February 2013, we first glimpsed this famed and fabled Ashram following our 15-hour flight from Newark to Mumbai, then a grueling nearly 3-hour bus ride through Mumbai rush hour, and finally onto the bumpy dusty road into Ganeshpuri, where we could see the Ashram’s high barbed-wire topped walls, stretching on seemingly forever. The grounds are very large and very private.
The mainstay of Ganeshpuri is Bhagavan Nityananda’s glorious MahaSamadhi Shrine, open and welcoming. Gurudev Siddha Peeth sits at the other end of the village; the entrance doors are closed and guards patrol the front area. I found this daunting and at odds with my expectations. The images I’ve seen of this Ashram are from Baba Muktananda’s early days – doors open wide and welcoming and dozens of people wandering in and out. The high walls and locked gates were not included in my vision.
Swami Nirmalananda explained to us that, while the majority of visitors to Nityananada’s temple are Indians, Gurudev Siddha Peeth has long been a destination point for many visitors from multiple countries. With the very real threat of terrorism towards Westerners, Gurumayi Chidvilasananda developed safety measures to protect the Ashram residents and visitors.
Helpful hints: The glorious bookstore across the road is open throughout the week. Visitors to the Ashram itself, allowed only on weekends, must sign in and check all bags with security across the way near the bookstore complex. If you visit in the wee morning weekend hours, don’t carry much besides your asana, shawl and chant book, or be prepared to check all other items with the guards. They will take excellent care of your personal belongings, but for the morning Guru Gita chant, you will find it easier to leave your belongs ‘at home.’
Once you’ve signed in, you’ll be directed to the hall for the chant. There you will see that men are on one side and women on the other. You choose whether to sit close to the leading chanters on the floor, or in a folding chair a bit further back. Either way, the sounds of the chanting voices, the opening mantras and Guru Gita sung by hundreds of devotees will open your heart.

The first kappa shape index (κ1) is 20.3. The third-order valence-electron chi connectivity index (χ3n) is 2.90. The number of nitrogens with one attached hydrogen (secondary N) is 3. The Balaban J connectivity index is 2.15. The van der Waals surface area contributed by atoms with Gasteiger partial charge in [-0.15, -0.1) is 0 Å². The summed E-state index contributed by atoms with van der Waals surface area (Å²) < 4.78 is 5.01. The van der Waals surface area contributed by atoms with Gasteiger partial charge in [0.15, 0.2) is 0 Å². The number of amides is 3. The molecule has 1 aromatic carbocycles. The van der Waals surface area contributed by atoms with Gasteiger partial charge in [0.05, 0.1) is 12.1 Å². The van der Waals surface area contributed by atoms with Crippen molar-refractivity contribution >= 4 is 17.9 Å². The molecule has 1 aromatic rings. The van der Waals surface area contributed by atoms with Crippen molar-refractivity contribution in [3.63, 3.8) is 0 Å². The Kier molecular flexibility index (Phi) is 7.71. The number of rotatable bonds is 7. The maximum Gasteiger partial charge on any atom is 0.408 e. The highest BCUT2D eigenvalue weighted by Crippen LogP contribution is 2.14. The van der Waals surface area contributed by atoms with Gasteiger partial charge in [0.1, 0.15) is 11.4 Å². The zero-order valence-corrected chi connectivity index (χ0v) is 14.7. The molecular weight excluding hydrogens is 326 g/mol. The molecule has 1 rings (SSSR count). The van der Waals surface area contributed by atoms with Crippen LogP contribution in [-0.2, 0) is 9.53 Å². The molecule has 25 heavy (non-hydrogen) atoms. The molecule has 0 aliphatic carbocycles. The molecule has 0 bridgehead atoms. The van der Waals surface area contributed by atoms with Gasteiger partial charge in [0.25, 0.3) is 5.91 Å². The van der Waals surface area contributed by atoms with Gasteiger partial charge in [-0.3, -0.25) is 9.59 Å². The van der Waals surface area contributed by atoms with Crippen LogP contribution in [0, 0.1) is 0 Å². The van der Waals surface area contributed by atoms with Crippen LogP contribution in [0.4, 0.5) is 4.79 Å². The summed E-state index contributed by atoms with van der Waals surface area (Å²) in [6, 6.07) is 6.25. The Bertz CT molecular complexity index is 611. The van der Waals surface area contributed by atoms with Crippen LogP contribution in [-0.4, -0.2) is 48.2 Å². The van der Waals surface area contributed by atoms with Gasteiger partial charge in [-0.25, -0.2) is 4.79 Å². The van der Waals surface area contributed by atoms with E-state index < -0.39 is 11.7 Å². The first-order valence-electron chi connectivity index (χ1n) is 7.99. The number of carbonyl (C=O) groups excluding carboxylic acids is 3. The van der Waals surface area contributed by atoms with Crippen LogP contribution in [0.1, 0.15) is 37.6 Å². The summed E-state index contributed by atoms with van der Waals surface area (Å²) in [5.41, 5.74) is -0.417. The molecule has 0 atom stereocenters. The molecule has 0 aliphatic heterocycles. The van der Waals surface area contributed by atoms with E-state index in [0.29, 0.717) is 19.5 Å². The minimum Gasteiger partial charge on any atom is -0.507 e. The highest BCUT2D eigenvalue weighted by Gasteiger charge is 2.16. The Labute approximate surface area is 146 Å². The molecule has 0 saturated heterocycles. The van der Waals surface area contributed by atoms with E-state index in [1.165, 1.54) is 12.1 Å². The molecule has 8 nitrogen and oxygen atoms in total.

When the chanting ends, all visitors are escorted out of the Ashram – yet not rushed. You’ll be able to return in the afternoon to visit Muktananda’s MahaSamadhi Shrine, where you may walk the perimeter of the room or sit on the marble floor where so many devotees steep in meditation.
Gurudev Siddha Peeth challenged me to look at my resistances and expectations. As the Guru is the mirror showing not only where I am but who I am, the Ashram is as well. It wasn’t until several months after returning home that I was able to see I had been caught up in my mind – not what is, but what I wanted. I realized that the guards were doing their job to protect everyone in the Ashram, myself included. The residents are doing their sadhana and their lives aren’t meant to be on display to hundreds of visitors. I recognize that Gurudev Siddha Peeth opened me up to see myself more clearly, helping me grow into recognition of my Self. When I return, it will be with love, wonder and excitement – to spend time with my Guru’s Guru – what could be sweeter?